References Top

1.
Karapanagiotou E, Saif MW, Rondoyianni D, Markaki S, Alamara C, Kiagia M, et al. Metastatic cervical carcinoma to the thyroid gland: A case report and review of the literature. Yale J Biol Med 2006;79:165-8.  Back to cited text no. 1
[PUBMED]    
2.
Khan Delia BK, Chakraborti S, Rai S, Kini H. Metastatic lesions to thyroid associated with dual primaries: A report of two cases. Thyroid Res Pract 2013;10:111-3.  Back to cited text no. 2
    
3.
Martino E, Bevilacqua G, Nardi M, Macchia E, Pinchera A. Metastatic cervical carcinoma presenting as primary thyroid cancer. Case report. Tumori 1977;63:25-30.  Back to cited text no. 3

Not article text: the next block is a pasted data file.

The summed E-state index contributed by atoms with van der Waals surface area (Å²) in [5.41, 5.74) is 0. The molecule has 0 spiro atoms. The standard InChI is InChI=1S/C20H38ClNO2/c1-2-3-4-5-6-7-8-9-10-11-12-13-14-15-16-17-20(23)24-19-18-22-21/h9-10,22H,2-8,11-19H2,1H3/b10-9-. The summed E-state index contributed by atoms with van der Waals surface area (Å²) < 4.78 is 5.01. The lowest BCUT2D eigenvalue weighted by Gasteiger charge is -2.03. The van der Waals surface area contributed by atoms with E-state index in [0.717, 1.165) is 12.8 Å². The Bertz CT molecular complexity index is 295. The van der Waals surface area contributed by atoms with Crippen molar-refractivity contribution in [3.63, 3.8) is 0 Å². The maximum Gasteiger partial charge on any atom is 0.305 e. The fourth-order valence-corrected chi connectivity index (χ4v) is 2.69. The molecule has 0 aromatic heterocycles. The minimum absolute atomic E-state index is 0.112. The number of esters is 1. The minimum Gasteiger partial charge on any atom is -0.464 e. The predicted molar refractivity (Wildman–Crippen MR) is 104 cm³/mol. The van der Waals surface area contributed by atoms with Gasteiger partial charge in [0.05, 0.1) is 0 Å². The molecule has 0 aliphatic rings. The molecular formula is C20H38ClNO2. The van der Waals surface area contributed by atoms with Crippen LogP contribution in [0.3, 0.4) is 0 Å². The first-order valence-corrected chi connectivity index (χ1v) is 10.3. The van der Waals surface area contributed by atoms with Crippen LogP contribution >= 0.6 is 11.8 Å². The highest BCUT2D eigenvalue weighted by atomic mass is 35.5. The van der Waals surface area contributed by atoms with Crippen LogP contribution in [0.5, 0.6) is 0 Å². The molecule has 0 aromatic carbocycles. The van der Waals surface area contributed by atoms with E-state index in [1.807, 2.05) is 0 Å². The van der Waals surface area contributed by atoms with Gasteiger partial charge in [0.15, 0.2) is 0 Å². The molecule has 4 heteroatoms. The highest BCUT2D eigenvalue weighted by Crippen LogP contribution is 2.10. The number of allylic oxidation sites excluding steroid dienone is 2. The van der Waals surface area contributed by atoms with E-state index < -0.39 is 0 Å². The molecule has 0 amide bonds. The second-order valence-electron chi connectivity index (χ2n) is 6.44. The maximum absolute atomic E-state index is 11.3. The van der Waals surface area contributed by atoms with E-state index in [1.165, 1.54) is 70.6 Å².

[PUBMED]    
4.
Kundu R, Punia RS, Mohan H, Handa U, Gupta N. Fine-needle aspiration cytology of metastatic squamous cell carcinoma thyroid: A rare entity. J Cytol 2014;31:210-2.  Back to cited text no. 4
[PUBMED]  [Full text]  
5.
Soriano V, Salinas I, Llatjós M, Lucas A. The recurrence of a gynecological neoplasm as a solitary thyroid nodule. Rev Clin Esp 1990;186:391-3.  Back to cited text no. 5
    

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Correspondence Address:
Prajwala Gupta
Department of Pathology, Room No. 302, O.P.D. Building, Post Graduate Institute of Medical Education and Research, Dr. RML Hospital, New Delhi - 110 001
India
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Source of Support: None, Conflict of Interest: None


DOI: 10.4103/IJPM.IJPM_543_16